Once upon a time, long before this era of murder and marauding; before religion was dragged into politics and the pulpit became imperiled, the mosque was a sacred space.
Exemplifying the spirit of prayer, of pause from the worldly and the contaminated, it welcomed all for the respite and reflection it offered.
The number of mosques has grown rapidly in Pakistan, but sadly, sacred space, where the vagaries of politics and contestation, accusation and blame, hate and bloodlust has shrunk to nearly nothing.
With the passage of each year, the status of the mosque, as a sacred space, has been encroached by political and ideological contestation. With a barrage of bombs and bullets, of bodies going in alive and emerging dead, it has become like so much else in war-torn Pakistan: a target of terror.
The infection is often an internal affliction; the pulpits of too many mosques in too many towns have become venues for the preaching of hatred and strife, for invocations of violence and bloodshed.
As the recordings made and literature collected from so many mosques around the country has shown, to reclaim the sanctity of the mosque, there must be the reclamation of the pulpit.
It is for just this reason that the verdict in a case decided this past Tuesday was such a welcome one. A judge in Kasur hearing a case against a cleric who was accused of inciting violence against a particular sect, sentenced the accused to five years in prison.
The case was decided under Section 9 of the Anti-Terrorism Act, which covers those charged with inciting violence at a public gathering. In its case against the cleric, the prosecution presented a video recording that clearly showed the cleric making the statements to a gathering of those who had come to pray.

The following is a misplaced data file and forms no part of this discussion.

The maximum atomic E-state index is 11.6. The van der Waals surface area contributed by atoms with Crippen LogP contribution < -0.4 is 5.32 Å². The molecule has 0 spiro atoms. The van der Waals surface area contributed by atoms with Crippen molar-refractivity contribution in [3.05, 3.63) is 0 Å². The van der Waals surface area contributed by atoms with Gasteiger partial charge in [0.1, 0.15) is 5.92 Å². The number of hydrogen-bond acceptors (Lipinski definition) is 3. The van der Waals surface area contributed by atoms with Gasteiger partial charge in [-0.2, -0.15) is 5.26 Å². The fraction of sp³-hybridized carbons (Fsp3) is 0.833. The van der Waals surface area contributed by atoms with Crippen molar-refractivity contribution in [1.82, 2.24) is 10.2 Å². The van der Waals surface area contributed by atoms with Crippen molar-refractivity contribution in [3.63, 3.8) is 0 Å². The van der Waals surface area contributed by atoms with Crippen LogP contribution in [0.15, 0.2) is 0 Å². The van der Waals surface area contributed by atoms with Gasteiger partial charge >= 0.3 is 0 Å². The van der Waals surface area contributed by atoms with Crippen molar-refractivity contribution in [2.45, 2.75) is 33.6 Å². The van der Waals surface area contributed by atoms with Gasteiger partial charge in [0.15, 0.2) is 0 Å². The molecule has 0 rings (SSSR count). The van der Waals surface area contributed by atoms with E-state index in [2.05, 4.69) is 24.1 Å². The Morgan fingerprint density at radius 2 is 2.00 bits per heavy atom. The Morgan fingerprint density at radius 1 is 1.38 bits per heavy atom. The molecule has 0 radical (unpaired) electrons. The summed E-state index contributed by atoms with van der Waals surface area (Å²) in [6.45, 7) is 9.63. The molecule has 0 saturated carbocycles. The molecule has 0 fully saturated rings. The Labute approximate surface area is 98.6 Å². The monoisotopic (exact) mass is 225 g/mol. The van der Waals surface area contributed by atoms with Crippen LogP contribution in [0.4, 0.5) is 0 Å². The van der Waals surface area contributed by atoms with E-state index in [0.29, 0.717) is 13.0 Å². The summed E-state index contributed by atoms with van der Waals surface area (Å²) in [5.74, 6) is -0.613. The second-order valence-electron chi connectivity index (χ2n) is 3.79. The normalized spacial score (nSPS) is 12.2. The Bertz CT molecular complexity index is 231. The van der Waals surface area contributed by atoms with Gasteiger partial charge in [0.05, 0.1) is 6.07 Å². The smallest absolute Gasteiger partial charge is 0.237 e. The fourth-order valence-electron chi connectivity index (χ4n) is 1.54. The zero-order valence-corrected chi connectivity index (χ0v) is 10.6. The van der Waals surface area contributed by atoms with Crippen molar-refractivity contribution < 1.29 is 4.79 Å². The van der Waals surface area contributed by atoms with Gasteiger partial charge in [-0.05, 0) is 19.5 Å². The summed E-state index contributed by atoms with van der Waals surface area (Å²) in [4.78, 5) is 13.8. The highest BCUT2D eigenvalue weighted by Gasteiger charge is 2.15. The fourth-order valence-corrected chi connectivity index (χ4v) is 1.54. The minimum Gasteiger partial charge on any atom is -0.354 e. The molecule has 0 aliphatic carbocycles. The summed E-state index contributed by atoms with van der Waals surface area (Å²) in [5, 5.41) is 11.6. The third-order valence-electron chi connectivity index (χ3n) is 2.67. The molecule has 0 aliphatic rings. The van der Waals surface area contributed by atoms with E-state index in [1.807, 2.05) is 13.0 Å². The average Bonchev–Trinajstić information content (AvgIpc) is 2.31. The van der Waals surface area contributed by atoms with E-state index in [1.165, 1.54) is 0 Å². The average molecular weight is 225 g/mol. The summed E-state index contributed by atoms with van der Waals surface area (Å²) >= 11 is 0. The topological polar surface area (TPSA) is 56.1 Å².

Editorial: Silencing hate speech
In an age when nearly everyone has access to cameras on cellular phones, every Pakistani who worships at a mosque and believes in the urgency of reclaiming the venue as a hate free zone can be a help in this regard.
The sanctity of sacred space cannot be retained when the purpose of words spoken within is the whetting of murderous mobs; in recent months too, many of these have been riled up, killed and inflicted damage.
If ordinary citizens become conscripts in this effort against hatred, gather up evidence against those previously unchecked then, perhaps, the outcome for the cleric in Kasur will become a deterrent to numerous others, who also engage in the same transactions of evoking rage and violence.
Uprooting hatred can, undoubtedly seem a daunting task in a time where differences of denomination and ideology, ethnicity and affinity have all been distorted into reasons to kill; but all journeys begin with a single step, one positive act for the reclamation of the sacred.